War of the Rebellion: Serial 001 Page 0257 Chapter I. CORRESPONDENCE, ETC. - CONFEDERATE.

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ministration, and becomes, therefore, as to him, an act of present hostility. Mr. Buchanan cannot resist, because he has not the power. Mr. Lincoln may not attack, because the cause of the quarrel will have been, or may be, considered by him as past.

Upon this line of policy I have acted, and upon the adherence to it may be found, I think, the most rational expectation of seeing that fort, which is even now a source of danger to the State, restored to the possession of the State without those consequences which I should most deeply deplore. Should such consequences, nevertheless, follow from an adherence to this policy, however much I would regret the occurrence, I should feel a perfect assurance that, in happening under such circumstances, they demonstrated conclusively that, under the evil passions which blind and mislead those who govern the United States, no human power could have averted the attempted overthrow of these States; and that, in the exhibition of an ability by the States of the new confederation to maintain their rights, there could be found satisfaction in the reflection that their sufferings at this time might purchase for them quiet and happiness in time to come.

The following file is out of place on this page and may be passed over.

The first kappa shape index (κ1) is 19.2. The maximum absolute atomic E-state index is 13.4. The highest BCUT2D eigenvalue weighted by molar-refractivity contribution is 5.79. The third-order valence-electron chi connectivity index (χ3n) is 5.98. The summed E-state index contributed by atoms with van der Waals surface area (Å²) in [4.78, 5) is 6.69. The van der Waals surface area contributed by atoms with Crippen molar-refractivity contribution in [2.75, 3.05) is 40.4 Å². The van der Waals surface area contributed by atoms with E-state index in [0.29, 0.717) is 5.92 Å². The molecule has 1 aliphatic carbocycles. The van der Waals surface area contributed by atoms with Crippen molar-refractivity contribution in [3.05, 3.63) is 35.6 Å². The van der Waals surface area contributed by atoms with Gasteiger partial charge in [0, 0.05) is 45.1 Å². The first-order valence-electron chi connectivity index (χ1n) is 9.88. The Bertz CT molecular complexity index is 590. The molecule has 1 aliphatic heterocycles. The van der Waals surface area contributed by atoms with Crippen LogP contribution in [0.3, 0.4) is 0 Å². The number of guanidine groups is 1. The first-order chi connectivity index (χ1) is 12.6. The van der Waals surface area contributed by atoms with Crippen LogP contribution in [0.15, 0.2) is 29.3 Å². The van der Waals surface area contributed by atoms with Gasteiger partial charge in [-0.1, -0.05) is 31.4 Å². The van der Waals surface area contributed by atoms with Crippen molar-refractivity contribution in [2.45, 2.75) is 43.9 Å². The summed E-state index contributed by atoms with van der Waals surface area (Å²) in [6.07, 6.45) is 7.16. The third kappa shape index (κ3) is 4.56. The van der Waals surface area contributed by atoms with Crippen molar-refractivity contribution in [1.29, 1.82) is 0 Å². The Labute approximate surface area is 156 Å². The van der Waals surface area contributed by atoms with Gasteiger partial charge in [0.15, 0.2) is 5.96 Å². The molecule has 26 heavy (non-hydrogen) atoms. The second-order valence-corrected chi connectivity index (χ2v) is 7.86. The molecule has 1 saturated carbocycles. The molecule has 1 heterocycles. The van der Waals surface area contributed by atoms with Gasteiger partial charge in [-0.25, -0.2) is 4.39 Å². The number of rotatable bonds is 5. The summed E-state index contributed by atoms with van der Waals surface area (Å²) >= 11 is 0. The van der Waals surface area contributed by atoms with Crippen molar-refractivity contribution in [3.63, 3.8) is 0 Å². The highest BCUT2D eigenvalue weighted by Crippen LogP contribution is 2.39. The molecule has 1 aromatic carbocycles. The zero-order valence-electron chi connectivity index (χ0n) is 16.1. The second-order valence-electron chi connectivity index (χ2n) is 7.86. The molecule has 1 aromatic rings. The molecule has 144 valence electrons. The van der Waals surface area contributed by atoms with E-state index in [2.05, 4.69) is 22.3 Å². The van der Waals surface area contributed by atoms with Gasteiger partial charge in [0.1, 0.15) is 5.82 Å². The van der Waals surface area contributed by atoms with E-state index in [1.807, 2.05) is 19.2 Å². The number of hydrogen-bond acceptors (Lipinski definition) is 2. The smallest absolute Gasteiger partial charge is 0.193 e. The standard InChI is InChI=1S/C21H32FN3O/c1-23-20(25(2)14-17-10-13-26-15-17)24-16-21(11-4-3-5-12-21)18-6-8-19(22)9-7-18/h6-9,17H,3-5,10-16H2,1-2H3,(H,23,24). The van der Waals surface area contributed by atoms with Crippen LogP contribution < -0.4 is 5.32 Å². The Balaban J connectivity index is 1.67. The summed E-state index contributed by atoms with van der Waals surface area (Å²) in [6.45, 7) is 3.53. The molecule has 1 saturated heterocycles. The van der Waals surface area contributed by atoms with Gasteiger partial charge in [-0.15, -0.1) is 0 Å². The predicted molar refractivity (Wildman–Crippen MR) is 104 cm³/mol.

I have the honor to be, with great respect, your obedient servant,


Governor of South Carolina.

[FEBRUARY 18 (?), 1861.]

Governor PICKENS, Charleston, S. C.:

Kingman, known as "Ion," who corresponds with the Baltimore Sun, and is considered reliable, in his letter of yesterday, says he has seen and read a letter from a former member of Congress from South Carolina, which assures him that Fort Sumter will be taken on or before the 4th of March, "without reference to what the Montgomery government may advise or order on the subject."

This startles the President. Will you quiet him by your reply?

The State commissioners will adjourn during the week. No result yet.


WASHINGTON, February 20, 1861.

His Excellency F. W. PICKENS:

Attempt to re-enforce Anderson by stealth at night in small boats determined on.

Answer if received.


FEBRUARY 21, 1861 - 1/2 to 7 p. m.

Governor PICKENS, Charleston, S. C.:

The statement I gave you came directly from Chase.

I have not received your telegram as to what was reported by members of Congress.


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